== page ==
Overground vs. Treadmill Walking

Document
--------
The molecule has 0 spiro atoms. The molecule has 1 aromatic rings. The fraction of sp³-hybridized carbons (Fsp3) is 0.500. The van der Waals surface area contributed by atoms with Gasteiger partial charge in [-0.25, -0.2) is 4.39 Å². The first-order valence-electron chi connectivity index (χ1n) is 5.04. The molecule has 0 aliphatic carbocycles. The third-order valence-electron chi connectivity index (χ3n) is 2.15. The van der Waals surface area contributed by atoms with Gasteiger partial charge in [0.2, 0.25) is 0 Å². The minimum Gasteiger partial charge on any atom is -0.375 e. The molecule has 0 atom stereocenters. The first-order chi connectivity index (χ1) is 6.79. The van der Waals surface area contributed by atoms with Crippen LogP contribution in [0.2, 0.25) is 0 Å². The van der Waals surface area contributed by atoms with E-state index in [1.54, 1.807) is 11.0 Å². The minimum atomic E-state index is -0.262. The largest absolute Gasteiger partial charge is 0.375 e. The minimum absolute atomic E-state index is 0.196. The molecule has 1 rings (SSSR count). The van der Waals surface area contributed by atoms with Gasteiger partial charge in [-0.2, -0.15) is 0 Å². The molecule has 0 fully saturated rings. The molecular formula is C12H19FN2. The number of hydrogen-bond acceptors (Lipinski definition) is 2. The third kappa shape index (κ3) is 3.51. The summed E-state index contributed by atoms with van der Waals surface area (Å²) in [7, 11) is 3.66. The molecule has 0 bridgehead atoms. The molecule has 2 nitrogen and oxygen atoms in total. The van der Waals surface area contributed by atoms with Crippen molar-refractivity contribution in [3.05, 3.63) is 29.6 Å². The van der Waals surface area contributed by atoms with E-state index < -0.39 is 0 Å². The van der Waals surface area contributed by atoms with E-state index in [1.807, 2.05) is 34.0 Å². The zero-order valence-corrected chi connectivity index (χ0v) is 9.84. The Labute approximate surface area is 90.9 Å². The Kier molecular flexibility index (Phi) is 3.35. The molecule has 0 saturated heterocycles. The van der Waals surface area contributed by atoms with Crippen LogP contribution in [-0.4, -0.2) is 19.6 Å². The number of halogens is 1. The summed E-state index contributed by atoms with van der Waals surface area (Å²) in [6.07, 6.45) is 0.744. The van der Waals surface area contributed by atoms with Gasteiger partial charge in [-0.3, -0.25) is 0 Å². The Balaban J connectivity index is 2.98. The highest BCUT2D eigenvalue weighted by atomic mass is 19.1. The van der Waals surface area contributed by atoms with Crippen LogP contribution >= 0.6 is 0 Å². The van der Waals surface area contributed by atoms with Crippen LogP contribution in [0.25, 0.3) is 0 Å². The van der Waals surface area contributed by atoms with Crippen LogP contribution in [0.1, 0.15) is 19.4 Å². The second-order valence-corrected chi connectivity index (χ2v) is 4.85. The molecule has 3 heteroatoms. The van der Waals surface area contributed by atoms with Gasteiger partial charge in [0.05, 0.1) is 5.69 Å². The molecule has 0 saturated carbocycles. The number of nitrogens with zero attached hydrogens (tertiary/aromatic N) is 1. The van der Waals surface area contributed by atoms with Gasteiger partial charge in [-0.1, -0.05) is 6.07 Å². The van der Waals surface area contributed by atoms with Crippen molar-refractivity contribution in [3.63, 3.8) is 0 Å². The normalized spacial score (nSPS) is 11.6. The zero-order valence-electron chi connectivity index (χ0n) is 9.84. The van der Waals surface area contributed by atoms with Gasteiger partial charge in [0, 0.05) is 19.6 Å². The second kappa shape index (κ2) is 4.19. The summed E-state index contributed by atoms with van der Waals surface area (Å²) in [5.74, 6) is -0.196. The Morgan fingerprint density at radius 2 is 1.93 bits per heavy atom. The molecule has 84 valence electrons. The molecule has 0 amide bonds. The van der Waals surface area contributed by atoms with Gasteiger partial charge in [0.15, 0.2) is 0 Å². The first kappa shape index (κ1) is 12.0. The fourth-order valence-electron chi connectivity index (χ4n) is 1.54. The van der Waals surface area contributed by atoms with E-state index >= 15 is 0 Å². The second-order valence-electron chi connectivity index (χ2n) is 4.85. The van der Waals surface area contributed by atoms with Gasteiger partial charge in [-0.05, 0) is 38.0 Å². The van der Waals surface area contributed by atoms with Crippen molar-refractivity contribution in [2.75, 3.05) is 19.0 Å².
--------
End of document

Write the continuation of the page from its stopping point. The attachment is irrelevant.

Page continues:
At SWS, for both groups, our results showed that the step frequency was higher (6–7%) and the stride duration and length were shorter (6–8%) when walking on the treadmill. This is in line with previous results in adults and children (Stolze et al., 1997; Warabi et al., 2005; Lee and Hidler, 2008). In healthy individuals, it has been suggested that spatiotemporal differences between treadmill and overground may result from the moving belt pulling the stance limb back, thereby inducing an early transition into swing to avoid excessive anterior displacement of the COM (Harris-Love et al., 2001; Brouwer et al., 2009). Reduced knee and hip extension during the push-off phase on the treadmill, explains the reduced stride length and increased stride frequency in order to follow treadmill speed (Murray et al., 1985). In our study the treadmill, reducing lateral COM displacements, decreased gait instability compared to overground walking in both groups. This is in line with previous results reporting decreased stance time variability during treadmill compared with overground walking at the same speed in adults (Warabi et al., 2005). Treadmill locomotion at imposed speed may reduce the possibility of free regulation and induce a constant rhythm with a more symmetric gait pattern (Brouwer et al., 2009).